Whoa. What? It was disconcerting to learn that a single stock was likelier to lose money than gain during any given month, but that was after all only for a short time. And we know that stocks should be held for the long haul. Presumably, even though they suffer small dings during their losing 52% of months, they make enough hay during the winning 48% that they turn a profit over the long term. Haven’t I just been writing about positive skew? That’s what positive skew means—the gains outweigh the losses. Yet there’s no apparent positive skew here. Over the companies’ entire stock-market existence, their batting average was barely better than over a single month.

Have you guessed why? The reason is because the winning companies consume the skew. Plot the monthly returns for all stocks, and there are many points on the graph’s far right, enormous gains that would pump up a stock’s cumulative totals, thereby erasing a host of mildly negative down months. But—here’s the catch—those gains aren’t randomly distributed. And distressingly, many of those businesses die hungry, with their stocks having recorded negative returns for their lifetimes. Rest in peace.

The Few, the Brave

Half of U.S. stock-market wealth creation has come from 0.33% of listed companies.
Please note, that figure is not 33%. It is one third of 1%—one security out of 300.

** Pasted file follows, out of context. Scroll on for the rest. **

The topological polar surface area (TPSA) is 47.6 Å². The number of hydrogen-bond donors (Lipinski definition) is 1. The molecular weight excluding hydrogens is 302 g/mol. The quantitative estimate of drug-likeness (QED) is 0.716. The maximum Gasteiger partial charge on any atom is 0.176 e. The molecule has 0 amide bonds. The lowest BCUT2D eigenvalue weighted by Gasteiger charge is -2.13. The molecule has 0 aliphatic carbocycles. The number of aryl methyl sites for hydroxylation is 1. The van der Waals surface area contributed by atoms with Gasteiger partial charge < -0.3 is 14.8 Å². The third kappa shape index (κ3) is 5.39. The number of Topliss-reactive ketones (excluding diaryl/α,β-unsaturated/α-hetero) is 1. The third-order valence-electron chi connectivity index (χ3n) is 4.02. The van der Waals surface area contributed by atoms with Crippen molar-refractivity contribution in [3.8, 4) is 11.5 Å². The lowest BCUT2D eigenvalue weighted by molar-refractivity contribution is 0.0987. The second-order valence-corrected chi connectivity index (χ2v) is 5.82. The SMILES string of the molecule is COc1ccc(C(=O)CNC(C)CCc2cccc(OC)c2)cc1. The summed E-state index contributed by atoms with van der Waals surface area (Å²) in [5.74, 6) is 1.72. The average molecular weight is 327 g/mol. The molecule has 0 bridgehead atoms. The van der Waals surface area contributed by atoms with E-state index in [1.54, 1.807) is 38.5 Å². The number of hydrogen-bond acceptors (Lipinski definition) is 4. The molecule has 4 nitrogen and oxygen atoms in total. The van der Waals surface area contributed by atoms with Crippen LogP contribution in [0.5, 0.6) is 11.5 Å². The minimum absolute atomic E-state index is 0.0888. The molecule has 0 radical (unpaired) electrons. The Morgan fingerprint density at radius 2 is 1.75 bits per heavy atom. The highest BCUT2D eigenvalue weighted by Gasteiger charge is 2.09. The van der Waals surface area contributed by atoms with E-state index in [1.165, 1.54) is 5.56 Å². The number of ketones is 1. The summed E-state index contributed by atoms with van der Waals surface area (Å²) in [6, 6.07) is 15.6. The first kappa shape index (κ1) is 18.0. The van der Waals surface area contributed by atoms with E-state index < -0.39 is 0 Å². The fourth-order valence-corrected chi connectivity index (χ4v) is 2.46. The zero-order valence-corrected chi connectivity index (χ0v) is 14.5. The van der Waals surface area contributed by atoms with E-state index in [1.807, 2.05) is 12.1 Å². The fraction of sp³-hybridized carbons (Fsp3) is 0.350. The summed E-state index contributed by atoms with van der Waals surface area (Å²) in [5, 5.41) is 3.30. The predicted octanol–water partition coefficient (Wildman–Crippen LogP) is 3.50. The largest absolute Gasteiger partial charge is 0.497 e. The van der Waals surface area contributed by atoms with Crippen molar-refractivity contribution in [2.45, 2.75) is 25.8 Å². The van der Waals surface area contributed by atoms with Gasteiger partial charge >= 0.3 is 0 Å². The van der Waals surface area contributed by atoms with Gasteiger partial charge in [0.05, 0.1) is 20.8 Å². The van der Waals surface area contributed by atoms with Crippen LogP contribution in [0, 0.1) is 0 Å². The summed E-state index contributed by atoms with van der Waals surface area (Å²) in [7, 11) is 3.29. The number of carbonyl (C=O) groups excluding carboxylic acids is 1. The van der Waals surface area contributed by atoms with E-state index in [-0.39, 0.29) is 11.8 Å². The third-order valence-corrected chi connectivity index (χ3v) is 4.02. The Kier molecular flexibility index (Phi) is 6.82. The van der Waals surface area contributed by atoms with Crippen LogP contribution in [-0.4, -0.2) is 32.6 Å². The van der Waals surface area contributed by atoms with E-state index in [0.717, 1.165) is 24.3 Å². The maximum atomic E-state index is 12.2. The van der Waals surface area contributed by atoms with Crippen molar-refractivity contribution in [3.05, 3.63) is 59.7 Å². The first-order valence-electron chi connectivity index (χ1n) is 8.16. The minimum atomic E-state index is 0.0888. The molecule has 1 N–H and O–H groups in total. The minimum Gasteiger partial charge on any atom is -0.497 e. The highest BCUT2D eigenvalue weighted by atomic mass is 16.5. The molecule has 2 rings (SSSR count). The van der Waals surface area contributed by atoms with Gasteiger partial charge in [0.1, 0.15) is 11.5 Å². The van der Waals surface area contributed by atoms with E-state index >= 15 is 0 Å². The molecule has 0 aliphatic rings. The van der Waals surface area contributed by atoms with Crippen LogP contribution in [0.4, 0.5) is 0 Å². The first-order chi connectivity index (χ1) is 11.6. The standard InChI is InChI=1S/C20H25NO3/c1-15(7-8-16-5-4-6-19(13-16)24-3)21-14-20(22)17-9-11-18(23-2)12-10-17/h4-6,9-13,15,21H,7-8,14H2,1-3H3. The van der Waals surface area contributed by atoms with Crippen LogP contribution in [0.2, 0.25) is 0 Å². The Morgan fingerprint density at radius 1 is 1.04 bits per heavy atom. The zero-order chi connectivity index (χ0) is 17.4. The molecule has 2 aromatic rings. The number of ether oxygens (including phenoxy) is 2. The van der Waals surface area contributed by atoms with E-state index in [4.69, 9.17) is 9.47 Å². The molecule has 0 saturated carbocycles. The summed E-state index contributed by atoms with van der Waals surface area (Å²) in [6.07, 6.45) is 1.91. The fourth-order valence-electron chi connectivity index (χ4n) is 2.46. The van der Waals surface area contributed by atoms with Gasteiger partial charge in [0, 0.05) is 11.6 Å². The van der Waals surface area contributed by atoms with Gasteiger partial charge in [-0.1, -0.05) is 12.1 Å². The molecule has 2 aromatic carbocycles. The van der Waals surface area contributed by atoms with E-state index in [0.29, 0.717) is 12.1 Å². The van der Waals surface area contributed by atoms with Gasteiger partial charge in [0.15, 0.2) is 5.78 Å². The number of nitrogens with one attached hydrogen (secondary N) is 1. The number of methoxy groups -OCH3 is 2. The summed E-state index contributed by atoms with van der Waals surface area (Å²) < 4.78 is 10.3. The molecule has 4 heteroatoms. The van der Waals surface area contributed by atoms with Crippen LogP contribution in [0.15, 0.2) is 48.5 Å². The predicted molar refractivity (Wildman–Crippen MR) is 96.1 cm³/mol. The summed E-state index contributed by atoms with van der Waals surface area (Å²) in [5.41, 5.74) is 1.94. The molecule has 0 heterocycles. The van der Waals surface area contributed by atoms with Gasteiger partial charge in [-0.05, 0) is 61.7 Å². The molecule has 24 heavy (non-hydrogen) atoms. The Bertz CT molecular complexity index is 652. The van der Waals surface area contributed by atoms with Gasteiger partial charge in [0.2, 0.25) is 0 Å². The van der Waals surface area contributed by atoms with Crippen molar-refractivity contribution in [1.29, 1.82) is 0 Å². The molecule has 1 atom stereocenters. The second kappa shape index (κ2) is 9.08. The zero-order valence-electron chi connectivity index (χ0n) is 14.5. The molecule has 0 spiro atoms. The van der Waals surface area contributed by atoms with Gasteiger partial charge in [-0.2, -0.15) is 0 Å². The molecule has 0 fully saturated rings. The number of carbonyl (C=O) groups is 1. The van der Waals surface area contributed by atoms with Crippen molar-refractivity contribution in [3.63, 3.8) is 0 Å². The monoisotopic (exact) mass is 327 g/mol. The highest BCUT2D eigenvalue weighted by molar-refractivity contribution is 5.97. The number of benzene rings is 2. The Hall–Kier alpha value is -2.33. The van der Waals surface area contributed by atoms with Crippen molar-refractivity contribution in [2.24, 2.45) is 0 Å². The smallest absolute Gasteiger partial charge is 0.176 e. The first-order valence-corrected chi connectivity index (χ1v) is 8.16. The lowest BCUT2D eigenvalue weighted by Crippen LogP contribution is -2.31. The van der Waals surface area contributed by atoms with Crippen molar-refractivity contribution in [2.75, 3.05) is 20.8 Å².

To be clear, this measure is somewhat different in nature than the previous two. They addressed the typical stock, meaning that each security was equally weighted for the calculations. The big firms did not count more than the small ones. With this third statistic of wealth creation, however, size very much does matter. No matter what their performance, tiny companies can’t meaningfully increase the overall value of the U.S. stock market. That feat is accomplished by the giants.

Eighty-six of them, to be exactly. Of the 26,000 stocks that appear in CRSP’s database, 86 provided half the aggregate wealth creation, 282 are required to reach the 75% figure, and 983 account for the full 100%. That is, after the 983 highest wealth creators, the remaining 25,000-plus securities are net neutral. Some made money for their investors, and some lost, but overall they were a wash.

The More, the Merrier

Bessembinder draws the obvious lesson. “These results reaffirm the importance of portfolio diversification, particularly for those investors who view performance in terms of the mean and variance of total returns.” (Translation: Particularly for those investors who are sane, and who therefore seek the highest possible returns with the lowest possible risk.) Most stocks will be poor investments. However, assuming that the future roughly resembles the past, such that equities retain a return premium, most stock portfolios will do just fine. In other words, do as your columnist prescribes, not as he does: Diversify. Widely and broadly.

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John Rekenthaler  is vice president of research for Morningstar.